Our overwhelming information and entertainment environment is the main topic of The Printed, the Videoed and Audioed, while accounts of personal experiences in Australia and Borneo in Neighborreveal personal economics, sharing and understanding. A Closer Neighbor: Your Body, goes into acupuncture, yoga and Sufi approaches to knowledge and awareness of the body. The Gold Mine Between Our Ears is the mind, here seen as the source and substance of our non-physical environment. Yoga and Sufism are discussed alongside mind training and brainstorming. The next chapter, Beyond Mind?, examines out of body experience and transfer of consciousness, through his true story of an adventure in Dayakland.
Inter-environment shows how one phase of the environment influences and merges with other phases, and through true wartime stories reveals non-hierarchical working as an effective way of channelling this interpenetration of environmental phases. Are You Emotional? discusses emotions, IQ, intuition and telepathy, and mentions an encounter with the Sufi teacher, Inayat Khan as a vibrant example of thought-transfer. Questioning “loyalty” and tackling the folly of top-down organization, This Delightful Disobedience shows the shift from theory to insight. Celebrating generalists and their influence, Comprehensive Designer examines the work of Buckminster Fuller, the benefits of small ventures and the power of the individual computer.
The final chapter, Bird’s Eye View, is the overview that shows through study and story the need for comprehensive ecological awareness and action. It ends the book with a sad tale of the effect of involuntary unemployment, revealing how one man’s experience has left an impression in nature and the environment.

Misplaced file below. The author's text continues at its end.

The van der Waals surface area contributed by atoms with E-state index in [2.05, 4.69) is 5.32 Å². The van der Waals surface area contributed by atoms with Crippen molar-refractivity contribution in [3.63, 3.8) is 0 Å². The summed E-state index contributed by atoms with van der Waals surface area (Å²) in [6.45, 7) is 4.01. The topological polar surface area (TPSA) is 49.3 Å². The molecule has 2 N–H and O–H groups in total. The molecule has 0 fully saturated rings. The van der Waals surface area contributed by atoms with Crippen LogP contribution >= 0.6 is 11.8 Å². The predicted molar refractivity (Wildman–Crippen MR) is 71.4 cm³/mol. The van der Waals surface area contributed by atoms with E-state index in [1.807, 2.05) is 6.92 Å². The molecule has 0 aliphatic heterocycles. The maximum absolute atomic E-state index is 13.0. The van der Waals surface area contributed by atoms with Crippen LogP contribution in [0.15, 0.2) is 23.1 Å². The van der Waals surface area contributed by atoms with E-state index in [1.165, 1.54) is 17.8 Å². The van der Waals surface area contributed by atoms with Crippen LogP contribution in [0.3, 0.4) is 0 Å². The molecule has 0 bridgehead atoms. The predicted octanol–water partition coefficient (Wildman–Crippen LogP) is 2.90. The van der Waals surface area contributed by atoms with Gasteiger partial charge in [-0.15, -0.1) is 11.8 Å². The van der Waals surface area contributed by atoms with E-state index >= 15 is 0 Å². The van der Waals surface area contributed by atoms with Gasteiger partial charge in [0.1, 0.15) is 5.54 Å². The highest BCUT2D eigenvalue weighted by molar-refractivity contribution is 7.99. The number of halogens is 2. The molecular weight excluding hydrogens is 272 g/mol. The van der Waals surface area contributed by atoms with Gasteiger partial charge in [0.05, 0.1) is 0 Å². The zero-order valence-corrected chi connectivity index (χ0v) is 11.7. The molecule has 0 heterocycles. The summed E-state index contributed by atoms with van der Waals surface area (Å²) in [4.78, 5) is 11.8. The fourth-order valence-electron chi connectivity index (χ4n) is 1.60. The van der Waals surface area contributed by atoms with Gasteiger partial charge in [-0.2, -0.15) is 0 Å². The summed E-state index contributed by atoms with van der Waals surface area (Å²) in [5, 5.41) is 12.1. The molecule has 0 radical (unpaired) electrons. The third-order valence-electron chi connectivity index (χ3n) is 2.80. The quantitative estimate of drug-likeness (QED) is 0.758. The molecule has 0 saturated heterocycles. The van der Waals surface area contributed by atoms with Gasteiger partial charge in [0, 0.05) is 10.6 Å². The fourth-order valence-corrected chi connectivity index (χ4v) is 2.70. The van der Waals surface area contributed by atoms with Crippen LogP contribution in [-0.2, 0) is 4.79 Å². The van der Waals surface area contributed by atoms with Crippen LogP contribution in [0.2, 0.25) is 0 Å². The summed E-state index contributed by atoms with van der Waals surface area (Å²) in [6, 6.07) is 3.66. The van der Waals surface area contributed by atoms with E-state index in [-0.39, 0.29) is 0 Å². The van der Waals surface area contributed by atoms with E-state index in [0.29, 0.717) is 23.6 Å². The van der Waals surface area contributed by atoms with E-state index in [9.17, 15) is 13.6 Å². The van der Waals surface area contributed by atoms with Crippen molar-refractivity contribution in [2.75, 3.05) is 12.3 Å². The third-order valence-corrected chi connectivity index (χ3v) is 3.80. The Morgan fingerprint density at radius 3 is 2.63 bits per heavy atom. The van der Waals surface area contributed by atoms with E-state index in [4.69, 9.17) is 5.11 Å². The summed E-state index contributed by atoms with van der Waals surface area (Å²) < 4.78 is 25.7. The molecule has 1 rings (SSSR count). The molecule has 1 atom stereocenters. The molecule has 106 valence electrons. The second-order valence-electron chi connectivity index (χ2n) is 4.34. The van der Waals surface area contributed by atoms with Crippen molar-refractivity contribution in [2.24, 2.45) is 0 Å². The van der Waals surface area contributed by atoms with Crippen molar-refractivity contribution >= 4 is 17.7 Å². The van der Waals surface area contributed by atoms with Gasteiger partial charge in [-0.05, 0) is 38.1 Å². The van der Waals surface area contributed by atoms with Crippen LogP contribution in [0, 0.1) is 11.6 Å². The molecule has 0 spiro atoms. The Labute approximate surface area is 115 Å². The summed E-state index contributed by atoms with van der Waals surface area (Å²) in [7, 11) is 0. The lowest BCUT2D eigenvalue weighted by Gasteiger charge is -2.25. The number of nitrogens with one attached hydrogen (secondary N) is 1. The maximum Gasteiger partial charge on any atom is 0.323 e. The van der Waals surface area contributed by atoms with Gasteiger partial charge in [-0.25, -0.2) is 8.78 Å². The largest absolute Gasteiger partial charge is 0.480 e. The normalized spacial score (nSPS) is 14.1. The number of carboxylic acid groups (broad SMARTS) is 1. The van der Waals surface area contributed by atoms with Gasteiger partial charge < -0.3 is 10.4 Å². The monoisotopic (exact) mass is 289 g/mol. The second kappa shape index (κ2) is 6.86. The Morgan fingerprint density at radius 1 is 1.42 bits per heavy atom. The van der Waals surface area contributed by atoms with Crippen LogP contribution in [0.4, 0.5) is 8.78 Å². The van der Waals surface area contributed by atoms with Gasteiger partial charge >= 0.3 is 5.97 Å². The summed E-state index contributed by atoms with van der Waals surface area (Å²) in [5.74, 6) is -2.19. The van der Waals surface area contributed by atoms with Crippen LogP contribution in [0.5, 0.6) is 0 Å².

As an elder and Sufi, Beorse taught and guided many younger people of the day to find the inner guidance that would help them develop their life’s purpose. He was insistent that the time for one-sided passive meditation was no more, and that the inner spirit of guidance, our intuition, was to be awakened and developed to serve humanity. Just as technology is the application of science, so is serving humanity the natural application of the meditative life. All we have to do is learn to listen, and put intuition into action.
Beorse points us to the yogis he describes in the book who do not identify themselves with their bodies but see the whole environment, the whole planet, as themselves.
The personal anecdotes that he shares here can be seen in the same light. Not only illustrations of wider principles, the autobiographical accounts are the book’s backbone, revealing an approach that radically defies all topic categorization and specialization.
It has been nearly 40 years since Shamcher wrote this book which he revised and kept current until his passing in 1980. Are we ready now to respond?
It was his love of this life and of this precarious human experiment that urged him to write and add his voice to the increasingly urgent call of our planet. At the center of this book is a message of a love that dissolves all the seeming separations between the various disciplines he addresses here. With love as the integrating force and intuition as our inner guidance, humankind will be able to answer the demands of Planet Earth, and survive.